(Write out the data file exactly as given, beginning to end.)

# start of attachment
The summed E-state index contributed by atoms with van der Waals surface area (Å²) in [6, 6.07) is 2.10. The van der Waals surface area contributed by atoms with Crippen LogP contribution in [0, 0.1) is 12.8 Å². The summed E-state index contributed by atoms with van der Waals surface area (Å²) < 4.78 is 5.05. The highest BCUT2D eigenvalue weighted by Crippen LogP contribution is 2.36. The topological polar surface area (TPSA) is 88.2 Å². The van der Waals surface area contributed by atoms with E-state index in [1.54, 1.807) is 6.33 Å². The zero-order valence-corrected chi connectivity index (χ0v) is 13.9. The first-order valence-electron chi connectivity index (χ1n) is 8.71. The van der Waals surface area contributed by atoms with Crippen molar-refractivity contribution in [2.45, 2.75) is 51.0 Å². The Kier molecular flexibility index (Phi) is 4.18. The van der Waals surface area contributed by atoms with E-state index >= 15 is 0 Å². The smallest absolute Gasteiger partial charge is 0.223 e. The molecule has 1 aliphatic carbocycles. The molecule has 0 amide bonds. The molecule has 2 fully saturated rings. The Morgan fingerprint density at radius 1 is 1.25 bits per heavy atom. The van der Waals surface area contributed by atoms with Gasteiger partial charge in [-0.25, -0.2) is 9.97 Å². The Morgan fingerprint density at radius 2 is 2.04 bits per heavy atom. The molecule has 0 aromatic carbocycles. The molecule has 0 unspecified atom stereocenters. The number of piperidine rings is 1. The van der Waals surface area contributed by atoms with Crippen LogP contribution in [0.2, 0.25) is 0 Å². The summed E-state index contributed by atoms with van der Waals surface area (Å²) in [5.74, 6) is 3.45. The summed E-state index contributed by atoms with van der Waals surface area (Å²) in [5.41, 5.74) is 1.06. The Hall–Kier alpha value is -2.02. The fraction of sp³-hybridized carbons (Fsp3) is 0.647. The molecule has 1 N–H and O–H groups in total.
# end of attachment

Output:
The summed E-state index contributed by atoms with van der Waals surface area (Å²) in [6, 6.07) is 2.10. The van der Waals surface area contributed by atoms with Crippen LogP contribution in [0, 0.1) is 12.8 Å². The summed E-state index contributed by atoms with van der Waals surface area (Å²) < 4.78 is 5.05. The highest BCUT2D eigenvalue weighted by Crippen LogP contribution is 2.36. The topological polar surface area (TPSA) is 88.2 Å². The van der Waals surface area contributed by atoms with E-state index in [1.54, 1.807) is 6.33 Å². The zero-order valence-corrected chi connectivity index (χ0v) is 13.9. The first-order valence-electron chi connectivity index (χ1n) is 8.71. The van der Waals surface area contributed by atoms with Crippen molar-refractivity contribution in [2.45, 2.75) is 51.0 Å². The Kier molecular flexibility index (Phi) is 4.18. The van der Waals surface area contributed by atoms with E-state index >= 15 is 0 Å². The smallest absolute Gasteiger partial charge is 0.223 e. The molecule has 1 aliphatic carbocycles. The molecule has 0 amide bonds. The molecule has 2 fully saturated rings. The Morgan fingerprint density at radius 1 is 1.25 bits per heavy atom. The van der Waals surface area contributed by atoms with Gasteiger partial charge in [-0.25, -0.2) is 9.97 Å². The Morgan fingerprint density at radius 2 is 2.04 bits per heavy atom. The molecule has 0 aromatic carbocycles. The molecule has 0 unspecified atom stereocenters. The number of piperidine rings is 1. The van der Waals surface area contributed by atoms with Crippen LogP contribution in [0.2, 0.25) is 0 Å². The summed E-state index contributed by atoms with van der Waals surface area (Å²) in [5.74, 6) is 3.45. The summed E-state index contributed by atoms with van der Waals surface area (Å²) in [5.41, 5.74) is 1.06. The Hall–Kier alpha value is -2.02. The fraction of sp³-hybridized carbons (Fsp3) is 0.647. The molecule has 1 N–H and O–H groups in total.